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Investing difficult, necessary

Making investments or saving money during uncertain times can be a difficult challenge, but it is a necessary part of preparing for the future, says LSU AgCenter family economist Jeanette Tucker.

“The recent anthrax incidents and threat of future terrorist attacks have affected many individuals' perception of control over our lives,” Tucker says, adding, “Some individuals are even questioning the wisdom of saving for the future.”

“Interestingly enough, if people felt such a level of anxiety during World War II when there was great uncertainty, it was not reflected in our national savings rates, which were the highest ever during the early 1940s,” the LSU AgCenter specialist says. “Of course, there also were product shortages and war bonds back then and no such thing as Visa and MasterCard.”

Anxieties caused by the recent acts of terrorism somewhat parallel those of individuals who are diagnosed with a life-threatening disease, according to Tucker, who says illusions of immortality — or at least living to a ripe old age — may be shattered by such circumstances.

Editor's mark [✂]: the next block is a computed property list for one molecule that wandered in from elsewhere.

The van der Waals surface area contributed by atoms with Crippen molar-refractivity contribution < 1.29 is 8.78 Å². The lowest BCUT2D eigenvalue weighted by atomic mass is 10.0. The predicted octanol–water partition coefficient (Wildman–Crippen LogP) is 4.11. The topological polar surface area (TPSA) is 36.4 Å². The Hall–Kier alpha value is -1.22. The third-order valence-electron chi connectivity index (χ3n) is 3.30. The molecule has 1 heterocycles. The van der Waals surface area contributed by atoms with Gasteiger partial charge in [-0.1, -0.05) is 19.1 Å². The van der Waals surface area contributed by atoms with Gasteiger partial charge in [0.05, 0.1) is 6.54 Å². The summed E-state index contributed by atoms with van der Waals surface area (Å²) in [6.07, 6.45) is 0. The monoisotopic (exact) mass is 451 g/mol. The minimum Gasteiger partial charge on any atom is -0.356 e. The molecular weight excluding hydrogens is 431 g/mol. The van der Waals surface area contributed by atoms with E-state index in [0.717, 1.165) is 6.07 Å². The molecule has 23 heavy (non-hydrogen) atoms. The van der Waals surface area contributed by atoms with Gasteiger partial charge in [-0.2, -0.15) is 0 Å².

“Individuals wonder if they will live long enough to retire, and that's a very unsettling feeling,” she says. “It can also lead to actions that are counterproductive for you and others.

What does the future hold? Of course, nobody knows or can predict, Tucker concedes. “The past is not particularly instructive now, because we are in uncharted territory,” she says. “What we do know is that people who control what they can about a bad situation often have an easier time coping than those who don't.”

To help you cope, Tucker offers these “prudent precautions for these uncertain times”:

  • Maintain an emergency cash reserve equal to three months to six months of expenses. Keep this money in more than one place, such as both a bank and a money market mutual fund.

  • Back up all of your computer files, especially personal finance records, and keep your virus software updated.

  • Keep a reasonable amount of canned foods and bottled water at home in case food supplies are disrupted.

  • Prepare a will and review beneficiary designations on IRAs and other retirement accounts. Name a contingency executor and beneficiaries for estate planning flexibility. You also should get your financial records in order, prepare a living will and get a life insurance needs analysis if you think you don't have sufficient coverage to protect your dependents.

  • Believe that you have a bright future and act and invest accordingly. To do otherwise jeopardizes your financial security and that of your family. Next year there will be increased contribution limits and catchup provisions (for persons ages 50 and over) for both IRAs and tax-deferred employer retirement plans. Make the most of them.

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